like i suspected from the beginning, you’re trying to use offline mode the way it was never supposed to be used without reworking it properly: it was only ever designed for one “go offline -> read stuff -> go back online” cycle, nothing else.
if you want a proper offline-first design and two-way sync you’ll have to start with reworking the entire app, not just offline mode specifically, to use some kind of persistent storage everywhere instead of trying to bolt together ephemeral memory-only storage with separate storage for offline mode with hacks and kludges.
you’ll also have to implement a sync adapter (while writing about ten kilometers of boilerplate code), etc. good luck with that.
i didn’t want to do any of the above (and i preferred how the app worked without trying to sync stuff all the time, as opposed to a different tt-rss client i tried to use, because news is essentially ephemeral anyway) but people were whining for offline mode so i wrote something that was specifically limited to do what it does (while allowing me to keep offline code almost entirely separate from main app code i was actually interested in working on) and nothing else.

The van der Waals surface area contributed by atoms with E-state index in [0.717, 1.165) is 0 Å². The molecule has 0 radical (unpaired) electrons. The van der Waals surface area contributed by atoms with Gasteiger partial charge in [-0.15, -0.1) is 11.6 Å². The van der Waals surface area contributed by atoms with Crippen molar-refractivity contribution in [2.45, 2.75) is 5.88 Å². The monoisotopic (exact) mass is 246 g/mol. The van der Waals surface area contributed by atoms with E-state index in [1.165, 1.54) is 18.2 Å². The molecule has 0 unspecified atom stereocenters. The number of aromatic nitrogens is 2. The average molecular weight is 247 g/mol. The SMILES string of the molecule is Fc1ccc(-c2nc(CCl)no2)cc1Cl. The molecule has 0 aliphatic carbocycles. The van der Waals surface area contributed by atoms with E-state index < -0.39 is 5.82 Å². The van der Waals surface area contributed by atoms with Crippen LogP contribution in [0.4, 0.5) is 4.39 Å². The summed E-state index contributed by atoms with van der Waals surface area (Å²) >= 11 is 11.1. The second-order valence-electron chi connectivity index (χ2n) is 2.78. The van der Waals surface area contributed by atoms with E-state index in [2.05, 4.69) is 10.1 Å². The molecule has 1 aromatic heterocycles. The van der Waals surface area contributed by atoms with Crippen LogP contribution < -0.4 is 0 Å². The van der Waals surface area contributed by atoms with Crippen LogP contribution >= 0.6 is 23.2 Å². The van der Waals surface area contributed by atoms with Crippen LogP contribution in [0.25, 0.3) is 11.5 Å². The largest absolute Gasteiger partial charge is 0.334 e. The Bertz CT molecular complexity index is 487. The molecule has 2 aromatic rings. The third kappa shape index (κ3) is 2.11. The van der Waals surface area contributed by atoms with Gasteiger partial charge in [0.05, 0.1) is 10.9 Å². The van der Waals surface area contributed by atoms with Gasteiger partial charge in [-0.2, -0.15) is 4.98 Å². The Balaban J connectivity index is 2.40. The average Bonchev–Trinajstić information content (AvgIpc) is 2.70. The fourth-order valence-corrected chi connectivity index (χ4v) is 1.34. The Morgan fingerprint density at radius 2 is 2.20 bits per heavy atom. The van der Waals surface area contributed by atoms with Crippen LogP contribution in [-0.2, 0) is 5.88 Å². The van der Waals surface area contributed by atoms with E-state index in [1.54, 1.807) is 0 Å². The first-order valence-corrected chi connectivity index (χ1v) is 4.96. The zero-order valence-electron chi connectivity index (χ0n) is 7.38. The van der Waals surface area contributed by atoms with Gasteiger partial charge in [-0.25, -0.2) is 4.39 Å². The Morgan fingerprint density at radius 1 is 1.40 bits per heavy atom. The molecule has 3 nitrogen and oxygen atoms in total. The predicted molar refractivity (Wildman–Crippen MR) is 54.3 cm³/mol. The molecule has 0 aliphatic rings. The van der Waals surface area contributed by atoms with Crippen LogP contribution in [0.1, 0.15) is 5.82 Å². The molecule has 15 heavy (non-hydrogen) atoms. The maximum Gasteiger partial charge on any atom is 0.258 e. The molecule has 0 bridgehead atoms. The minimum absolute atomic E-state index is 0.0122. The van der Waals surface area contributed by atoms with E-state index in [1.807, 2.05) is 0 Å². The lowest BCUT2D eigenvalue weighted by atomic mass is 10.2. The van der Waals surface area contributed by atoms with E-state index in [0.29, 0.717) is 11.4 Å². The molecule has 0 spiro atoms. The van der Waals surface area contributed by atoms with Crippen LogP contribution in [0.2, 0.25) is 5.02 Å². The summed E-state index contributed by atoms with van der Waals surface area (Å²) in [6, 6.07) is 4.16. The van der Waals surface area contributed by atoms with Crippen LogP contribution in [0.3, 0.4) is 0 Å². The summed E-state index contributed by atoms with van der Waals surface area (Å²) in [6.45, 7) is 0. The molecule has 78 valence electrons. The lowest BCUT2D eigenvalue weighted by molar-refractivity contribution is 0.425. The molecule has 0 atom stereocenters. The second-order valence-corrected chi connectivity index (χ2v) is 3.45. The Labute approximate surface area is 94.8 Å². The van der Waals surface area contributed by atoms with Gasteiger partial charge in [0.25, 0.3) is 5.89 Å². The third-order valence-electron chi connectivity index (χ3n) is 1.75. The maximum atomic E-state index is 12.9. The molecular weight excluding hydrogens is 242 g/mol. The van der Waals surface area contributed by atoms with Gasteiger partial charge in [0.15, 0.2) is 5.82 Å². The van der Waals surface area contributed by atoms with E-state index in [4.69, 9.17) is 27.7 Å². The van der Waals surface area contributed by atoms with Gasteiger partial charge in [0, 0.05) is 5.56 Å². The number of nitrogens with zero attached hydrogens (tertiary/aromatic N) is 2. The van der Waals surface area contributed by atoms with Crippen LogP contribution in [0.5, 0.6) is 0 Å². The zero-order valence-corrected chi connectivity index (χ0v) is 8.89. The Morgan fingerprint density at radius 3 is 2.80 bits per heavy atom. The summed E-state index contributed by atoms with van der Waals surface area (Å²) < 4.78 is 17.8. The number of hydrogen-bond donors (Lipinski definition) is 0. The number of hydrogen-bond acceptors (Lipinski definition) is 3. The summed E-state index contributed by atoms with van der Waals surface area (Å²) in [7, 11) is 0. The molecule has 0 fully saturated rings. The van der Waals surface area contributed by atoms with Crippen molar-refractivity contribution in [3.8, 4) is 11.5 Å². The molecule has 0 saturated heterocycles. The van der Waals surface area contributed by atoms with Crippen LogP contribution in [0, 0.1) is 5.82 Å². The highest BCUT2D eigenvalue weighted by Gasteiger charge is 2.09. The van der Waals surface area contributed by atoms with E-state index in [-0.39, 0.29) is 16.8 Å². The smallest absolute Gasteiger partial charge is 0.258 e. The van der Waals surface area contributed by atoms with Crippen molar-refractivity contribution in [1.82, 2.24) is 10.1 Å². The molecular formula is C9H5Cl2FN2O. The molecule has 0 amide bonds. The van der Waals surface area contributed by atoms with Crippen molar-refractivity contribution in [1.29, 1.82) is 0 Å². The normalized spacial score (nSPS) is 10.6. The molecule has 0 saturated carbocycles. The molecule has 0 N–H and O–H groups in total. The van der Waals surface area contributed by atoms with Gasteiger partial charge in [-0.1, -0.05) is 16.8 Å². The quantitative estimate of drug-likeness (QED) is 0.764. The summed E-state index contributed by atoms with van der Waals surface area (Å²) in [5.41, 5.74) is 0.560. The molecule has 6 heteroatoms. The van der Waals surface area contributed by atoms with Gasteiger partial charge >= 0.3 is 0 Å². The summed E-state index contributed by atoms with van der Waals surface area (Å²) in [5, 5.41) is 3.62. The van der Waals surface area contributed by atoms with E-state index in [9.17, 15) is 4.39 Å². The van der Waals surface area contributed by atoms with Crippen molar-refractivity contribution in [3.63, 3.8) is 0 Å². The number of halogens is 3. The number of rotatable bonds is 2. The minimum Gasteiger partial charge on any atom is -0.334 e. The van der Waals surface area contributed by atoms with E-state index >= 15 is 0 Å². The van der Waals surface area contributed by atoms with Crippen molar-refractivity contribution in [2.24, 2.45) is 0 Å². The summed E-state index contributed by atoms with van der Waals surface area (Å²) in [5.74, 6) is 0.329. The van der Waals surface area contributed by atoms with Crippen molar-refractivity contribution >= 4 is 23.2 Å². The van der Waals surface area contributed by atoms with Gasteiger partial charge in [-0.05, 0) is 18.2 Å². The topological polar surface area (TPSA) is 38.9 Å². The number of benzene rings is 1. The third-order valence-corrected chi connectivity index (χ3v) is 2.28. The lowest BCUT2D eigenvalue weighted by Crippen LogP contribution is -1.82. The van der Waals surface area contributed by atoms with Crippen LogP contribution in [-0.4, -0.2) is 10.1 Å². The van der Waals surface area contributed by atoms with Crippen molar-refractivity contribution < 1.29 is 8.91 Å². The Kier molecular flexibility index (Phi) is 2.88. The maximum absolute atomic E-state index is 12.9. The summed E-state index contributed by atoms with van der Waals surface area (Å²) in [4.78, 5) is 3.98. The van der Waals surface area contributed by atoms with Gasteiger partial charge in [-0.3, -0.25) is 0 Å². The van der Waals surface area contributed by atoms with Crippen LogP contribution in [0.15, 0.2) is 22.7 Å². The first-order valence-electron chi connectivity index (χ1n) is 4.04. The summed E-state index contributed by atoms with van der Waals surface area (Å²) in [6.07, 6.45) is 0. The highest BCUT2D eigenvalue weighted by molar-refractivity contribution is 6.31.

this was 2011 and i could justify time spent on it, nowadays i’d probably just tell them to go get a better network connection instead.
anyway, instead of a proper rework (which would be hard) what you’re proposing is to pile hacks on top of the current (consciously limited) design to make it sorta-kinda work similarly to what i have outlined above. in my experience, this is not a sustainable way of application development.
what’s going to happen is that hacks are not going work right, they never do. i’ll have to fix things indefinitely long after you personally lose interest because i feel responsible or, worse, rework offline because i don’t like half-assing things. all of it is what i’ve never wanted to do in the first place. which is why i’m not interested.
it’s 2020, get a better network connection.